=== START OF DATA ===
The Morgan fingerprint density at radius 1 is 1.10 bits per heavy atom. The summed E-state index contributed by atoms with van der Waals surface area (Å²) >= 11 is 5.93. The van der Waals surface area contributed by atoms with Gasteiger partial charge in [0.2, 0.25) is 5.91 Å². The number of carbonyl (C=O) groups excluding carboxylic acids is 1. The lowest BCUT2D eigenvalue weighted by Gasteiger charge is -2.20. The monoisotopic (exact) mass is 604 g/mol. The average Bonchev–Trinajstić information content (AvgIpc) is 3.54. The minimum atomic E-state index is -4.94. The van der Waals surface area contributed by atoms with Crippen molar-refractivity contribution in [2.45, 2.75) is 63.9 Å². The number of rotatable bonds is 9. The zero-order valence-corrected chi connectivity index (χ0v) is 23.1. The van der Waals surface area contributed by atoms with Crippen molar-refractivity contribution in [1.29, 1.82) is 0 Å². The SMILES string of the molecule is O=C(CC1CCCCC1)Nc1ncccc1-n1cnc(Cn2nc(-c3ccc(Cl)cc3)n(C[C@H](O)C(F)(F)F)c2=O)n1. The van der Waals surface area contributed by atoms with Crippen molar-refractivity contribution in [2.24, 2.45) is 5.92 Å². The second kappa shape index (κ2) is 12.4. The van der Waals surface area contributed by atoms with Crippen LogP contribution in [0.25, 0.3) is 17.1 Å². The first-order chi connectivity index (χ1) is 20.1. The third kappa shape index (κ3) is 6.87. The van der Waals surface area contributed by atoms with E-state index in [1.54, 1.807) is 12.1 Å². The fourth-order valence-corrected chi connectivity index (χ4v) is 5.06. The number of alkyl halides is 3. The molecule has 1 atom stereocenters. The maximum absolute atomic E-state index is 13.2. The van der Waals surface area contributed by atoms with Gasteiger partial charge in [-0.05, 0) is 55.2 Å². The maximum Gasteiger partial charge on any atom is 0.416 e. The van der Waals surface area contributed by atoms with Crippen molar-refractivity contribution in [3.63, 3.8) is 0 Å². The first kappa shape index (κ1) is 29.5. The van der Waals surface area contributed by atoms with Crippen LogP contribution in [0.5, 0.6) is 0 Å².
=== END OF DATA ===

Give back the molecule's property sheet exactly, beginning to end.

The Morgan fingerprint density at radius 1 is 1.10 bits per heavy atom. The summed E-state index contributed by atoms with van der Waals surface area (Å²) >= 11 is 5.93. The van der Waals surface area contributed by atoms with Gasteiger partial charge in [0.2, 0.25) is 5.91 Å². The number of carbonyl (C=O) groups excluding carboxylic acids is 1. The lowest BCUT2D eigenvalue weighted by Gasteiger charge is -2.20. The monoisotopic (exact) mass is 604 g/mol. The average Bonchev–Trinajstić information content (AvgIpc) is 3.54. The minimum atomic E-state index is -4.94. The van der Waals surface area contributed by atoms with Crippen molar-refractivity contribution in [2.45, 2.75) is 63.9 Å². The number of rotatable bonds is 9. The zero-order valence-corrected chi connectivity index (χ0v) is 23.1. The van der Waals surface area contributed by atoms with Crippen molar-refractivity contribution in [1.29, 1.82) is 0 Å². The SMILES string of the molecule is O=C(CC1CCCCC1)Nc1ncccc1-n1cnc(Cn2nc(-c3ccc(Cl)cc3)n(C[C@H](O)C(F)(F)F)c2=O)n1. The van der Waals surface area contributed by atoms with Crippen molar-refractivity contribution in [2.24, 2.45) is 5.92 Å². The second kappa shape index (κ2) is 12.4. The van der Waals surface area contributed by atoms with Crippen LogP contribution in [0.25, 0.3) is 17.1 Å². The first-order chi connectivity index (χ1) is 20.1. The third kappa shape index (κ3) is 6.87. The van der Waals surface area contributed by atoms with E-state index in [1.54, 1.807) is 12.1 Å². The fourth-order valence-corrected chi connectivity index (χ4v) is 5.06. The number of alkyl halides is 3. The molecule has 1 atom stereocenters. The maximum absolute atomic E-state index is 13.2. The van der Waals surface area contributed by atoms with Gasteiger partial charge in [-0.05, 0) is 55.2 Å². The maximum Gasteiger partial charge on any atom is 0.416 e. The van der Waals surface area contributed by atoms with Crippen molar-refractivity contribution in [3.63, 3.8) is 0 Å². The first kappa shape index (κ1) is 29.5. The van der Waals surface area contributed by atoms with Crippen LogP contribution in [0.5, 0.6) is 0 Å².